A lit­tle ex­tra on the leg, Sir?

Cyclist - - The Rules -

Dear Frank

What is the cor­rect length for bib­shorts? Some brands stop just above the knee, while other (mainly Ital­ian) brands are barely more than hot­pants. Richard, by email

Dear Richard

The Rules are about cul­ti­vat­ing a pas­sion for rid­ing our bikes to gain the max­i­mum en­joy­ment pos­si­ble. This re­quires hu­mil­ity, for one thing, and de­vo­tion, for another. It re­quires a bal­ance be­tween fo­cus­ing on progress and en­joy­ing the jour­ney. It de­mands a rev­er­ence for our his­tory paired with a hunger for evo­lu­tion. The Rules teach us bal­ance, to em­brace the con­tra­dic­tion of op­pos­ing forces for the pos­i­tive that each can bring us.

And so it could be said that The Goldilocks Prin­ci­ple is one of the fun­da­men­tal tenets of Rule Holism. Along our jour­ney to La Vie Velom­i­na­tus, we will swing like a pen­du­lum from left to right be­fore we find our nat­u­ral rest­ing place be­tween two ex­tremes, whether in our train­ing, our po­si­tion on the bike, our kit or even our very com­mit­ment to cy­cling it­self. No one can tell another where this point of bal­ance lies or how to find it. We may be shown The Way, but the path is ours alone to walk.

The Goldilocks Prin­ci­ple ap­plies to many as­pects of the sport, and the wear­ing of our kit – in par­tic­u­lar the length of sleeves, shorts and socks – is no ex­cep­tion.

Lance Pharm­strong, whose rac­ing record was more eas­ily ex­punged than was his in­flu­ence on style, started a trend by rid­ing in longer and longer bibs and socks as his ca­reer pro­gressed. Arm­strong’s re­la­tion­ship with bib­short length was a chal­lenged one through­out his ca­reer – early on he was in­flu­enced by Sean Yates, who rode with his bibs pulled up high to avoid show­ing off his tan lines while wear­ing Ber­muda shorts around his house. This strikes me as a pre­pos­ter­ous goal, but nev­er­the­less this is where his am­bi­tions lay and he passed them on to young Lance. It wouldn’t be un­til af­ter his re­turn from can­cer that Arm­strong’s shorts length pen­du­lum would swing in the other di­rec­tion.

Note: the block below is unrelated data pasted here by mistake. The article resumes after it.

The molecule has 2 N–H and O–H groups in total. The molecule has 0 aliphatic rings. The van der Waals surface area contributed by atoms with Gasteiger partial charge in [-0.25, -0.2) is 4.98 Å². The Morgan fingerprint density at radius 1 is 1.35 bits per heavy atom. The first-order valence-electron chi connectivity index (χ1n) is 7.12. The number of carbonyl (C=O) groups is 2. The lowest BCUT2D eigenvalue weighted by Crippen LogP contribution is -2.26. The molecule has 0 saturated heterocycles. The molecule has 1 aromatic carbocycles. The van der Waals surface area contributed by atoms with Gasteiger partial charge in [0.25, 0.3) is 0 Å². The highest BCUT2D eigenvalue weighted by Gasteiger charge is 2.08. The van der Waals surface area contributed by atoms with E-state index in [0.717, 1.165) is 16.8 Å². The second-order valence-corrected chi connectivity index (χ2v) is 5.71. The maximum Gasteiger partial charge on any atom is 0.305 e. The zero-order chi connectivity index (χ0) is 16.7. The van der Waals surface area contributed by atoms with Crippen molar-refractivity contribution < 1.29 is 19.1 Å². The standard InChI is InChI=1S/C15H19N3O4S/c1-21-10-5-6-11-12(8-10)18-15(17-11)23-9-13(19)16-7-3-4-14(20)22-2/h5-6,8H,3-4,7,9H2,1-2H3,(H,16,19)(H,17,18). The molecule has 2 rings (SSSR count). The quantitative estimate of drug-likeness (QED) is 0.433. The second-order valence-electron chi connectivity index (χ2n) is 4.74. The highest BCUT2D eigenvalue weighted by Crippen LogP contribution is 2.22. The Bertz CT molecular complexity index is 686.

The down­ward trend has con­tin­ued af­ter his ex­ile, and rid­ers to­day are wear­ing them nearly down to their knees. I can’t un­der­stand this trend as I’m much too vain and proud of my legs to be will­ing to cover them up. But on to the ba­sic ques­tion at hand: how long should your shorts be? The an­swer is, of course, not too long and not too short.

Whether worn with knee­warm­ers or not, the grip­pers on the legs of shorts must fall some­where be­tween the mid­point of the thigh and the base of the rec­tus femoris. This is the mus­cle on your thigh that, to­gether with the vas­tus lat­er­alis and vas­tus me­di­alis, form the shape of a V on your guns. Un­der no cir­cum­stances should your shorts cover this point, as it is one of the pri­mary fo­cal points of The V. The more mas­sive your can­nons, the higher the ac­cepted line can be, al­though it should be noted that the re­verse does not ap­ply to low­er­ing the line to cover up a pair of pins like lit­tle starter pis­tols.

Look to the likes of Bernard Hin­ault, Laurent Fignon and Greg Lemond for the gold stan­dard in choos­ing their bib length to max­i­mally show off the im­pres­sive­ness of their guns.

A fi­nal note is that you’re not hostage to the length of the bib­shorts as they are sold. It seems to have es­caped the pub­lic’s aware­ness that Ly­cra is stretchy, which means you can place the grip­pers wher­ever you choose. If they’re longer than de­sired, sim­ply place the grip­pers where you want them and smooth out the ex­cess ma­te­rial. It’s OK if the fabric bunches a bit at the hip as it will make your thighs look even more mas­sive than they are.

I would have in­cluded a photo of my­self get­ting dressed prop­erly but the ed­i­tor wouldn’t have it. Some­thing about re­tain­ing read­er­ship and nu­dity.

Long, short or some­where in be­tween? The de­bate over bib­shorts length has cy­clists di­vided, but Frank Strack is here to of­fer guid­ance

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